The new baby will sleep in our bedroom for the first few months. After that though? We’re not sure yet.
We’re lucky to have a lot of space to work with in this house, though some of it is oddly configured from when the home was chopped up into three apartments. There is a bedroom on the third floor that’s ready to go, but it isn’t ideal. (I’m using photos from when the house was empty in this post, because I feel like it’s less distracting and easier to visualize changes that way.)
The room is 12’x14.’ It has major eaves to contend with and no closet, but our big concern has to do with regulating the temperature up there. We moved into this house in late August and only experienced a few weeks of late summer heat. The house stayed fairly cool with window unit air conditioners during the hottest days, but I still worry that the room is going to be too warm. And even if the heat isn’t a problem, do we want to run up constantly for a year or more when the baby cries at night? We could avoid that by switching one of the kids’ current bedrooms for a nursery and moving either Eleanor or August upstairs, but I feel guilty about that. Like ‘sorry kid, you have to live in the attic now.’ (I mean, it’s a perfectly fine room that just happens to be on the third floor, but you know. Parental guilt is a powerful and sometimes irrational thing.)
Two kids could share a room of course, but we have enough space in this big old Victorian for each child to have their own. Another option would be closing off the room that’s adjacent to our bedroom, but we’ve come to really enjoy that as a family space. So I came up with a brilliant solution — although Brandon is not convinced of its brilliance yet. If we turn the former kitchen on the second floor (a sort-of craft room right now) back into a bedroom, we could all sleep on the same level. Eleanor and August both stay put in the rooms they’re in now, and the baby gets the new space.
We would have to remove the sink and its cabinetry, remove the water and gas hookups in the room, and close off some of the doorways. Easy enough. We would likely demo the wall of cabinetry, too. It could be reused as built-in storage (drawers for clothes, cabinets for toys, etc.), but it looks very kitchen-like, and freeing up that wall for furniture placement may be better for a bedroom.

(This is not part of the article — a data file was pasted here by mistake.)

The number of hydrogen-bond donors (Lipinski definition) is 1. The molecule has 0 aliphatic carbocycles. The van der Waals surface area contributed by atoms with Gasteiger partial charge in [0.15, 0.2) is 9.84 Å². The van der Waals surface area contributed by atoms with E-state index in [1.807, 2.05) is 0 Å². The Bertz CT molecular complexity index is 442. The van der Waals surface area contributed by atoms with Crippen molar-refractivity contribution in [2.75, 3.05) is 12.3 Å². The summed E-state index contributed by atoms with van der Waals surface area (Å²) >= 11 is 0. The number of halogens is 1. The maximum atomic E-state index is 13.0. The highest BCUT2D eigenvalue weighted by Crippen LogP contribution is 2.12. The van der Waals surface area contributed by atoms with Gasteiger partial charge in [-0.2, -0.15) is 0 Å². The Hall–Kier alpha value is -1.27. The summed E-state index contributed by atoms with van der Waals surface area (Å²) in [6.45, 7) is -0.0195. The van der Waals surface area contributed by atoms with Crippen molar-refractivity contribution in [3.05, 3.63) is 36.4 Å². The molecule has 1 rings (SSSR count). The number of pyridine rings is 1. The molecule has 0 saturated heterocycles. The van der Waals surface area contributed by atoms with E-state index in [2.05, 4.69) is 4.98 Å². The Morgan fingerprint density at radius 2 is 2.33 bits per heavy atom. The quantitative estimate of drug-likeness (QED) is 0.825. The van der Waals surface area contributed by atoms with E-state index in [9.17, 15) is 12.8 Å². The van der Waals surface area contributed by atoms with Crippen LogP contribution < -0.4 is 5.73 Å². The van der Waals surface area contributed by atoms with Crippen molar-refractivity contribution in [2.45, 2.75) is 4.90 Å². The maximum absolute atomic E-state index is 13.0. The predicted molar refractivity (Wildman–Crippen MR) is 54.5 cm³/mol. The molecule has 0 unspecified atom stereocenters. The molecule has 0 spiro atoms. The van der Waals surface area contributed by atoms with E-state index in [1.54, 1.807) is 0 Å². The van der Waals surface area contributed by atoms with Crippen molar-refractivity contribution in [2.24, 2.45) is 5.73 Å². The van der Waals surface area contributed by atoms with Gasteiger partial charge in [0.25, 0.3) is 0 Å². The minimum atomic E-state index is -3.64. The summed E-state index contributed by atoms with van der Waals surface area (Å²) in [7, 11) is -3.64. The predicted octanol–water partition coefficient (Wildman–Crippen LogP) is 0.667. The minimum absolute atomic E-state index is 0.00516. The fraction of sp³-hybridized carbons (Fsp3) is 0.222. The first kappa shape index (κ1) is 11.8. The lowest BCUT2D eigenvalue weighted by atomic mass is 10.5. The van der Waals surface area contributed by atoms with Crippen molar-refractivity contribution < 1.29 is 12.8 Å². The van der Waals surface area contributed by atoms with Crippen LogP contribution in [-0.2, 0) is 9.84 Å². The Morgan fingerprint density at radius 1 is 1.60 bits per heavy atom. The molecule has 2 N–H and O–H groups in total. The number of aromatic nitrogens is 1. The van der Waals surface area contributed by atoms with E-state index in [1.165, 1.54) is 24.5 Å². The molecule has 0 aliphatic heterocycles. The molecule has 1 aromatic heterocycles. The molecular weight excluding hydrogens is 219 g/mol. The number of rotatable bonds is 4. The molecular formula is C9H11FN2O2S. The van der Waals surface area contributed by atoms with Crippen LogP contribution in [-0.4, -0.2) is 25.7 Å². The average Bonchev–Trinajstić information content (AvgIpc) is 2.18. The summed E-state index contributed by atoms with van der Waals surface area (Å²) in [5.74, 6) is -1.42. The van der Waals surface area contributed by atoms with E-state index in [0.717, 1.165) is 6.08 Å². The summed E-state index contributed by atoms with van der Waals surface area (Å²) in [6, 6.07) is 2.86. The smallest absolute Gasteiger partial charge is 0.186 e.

Ah, but then it wouldn’t be quite that easy! The wood flooring in that room is newer than in the rest of the second floor and it’s slightly raised, so it’s likely that it was laid on top of the old stuff. That’s fine, but did they go under the cabinetry? My guess is no. The flooring would probably need to be addressed.
Also, the hallway would need to be reconfigured, which means we lose the built-in storage that’s there. That is the main reason Brandon isn’t convinced of my plan.
The bathroom itself only has a medicine cabinet for storage, so we fully use and appreciate the extra drawers and cabinetry right outside its door. The back stairway is on the other side though, and the kitchen serves as access to those stairs and a bedroom. The house’s original layout would have had the hallway continue uninterrupted, and that’s the layout we would be returning to. We’d lose the built-ins and gain a fourth bedroom on the second floor.
We’re still thinking our options through, so we haven’t figured out exactly what all of this would cost yet. We could do a lot ourselves, but realistically, I’m a pregnant lady and we already have two young kids underfoot so we’d have to hire out for at least some of it.
My mom suggested doing the conversion in stages. We could demo what absolutely needs to go now, smooth the walls and paint, and just live with the weirdness of having to pass through the baby’s room to get from one side of the second floor to the other. Then in a couple of years when we’ve saved up a bit of money again, we could finish the renovations. When I was a little girl, my younger sister’s bedroom could only be accessed through mine. We shared a room for many years in an apartment after that, but then in another house, I had to go through my sister’s bedroom to get to mine. So maybe my mom and I are biased toward making weird spaces work?
What do you think? Third floor bedroom? Convert the easier room next to our bedroom (and keep the second floor kitchen as-is)? Go all-out with changing the kitchen back into a bedroom and opening up the hallway, or do the work in two stages?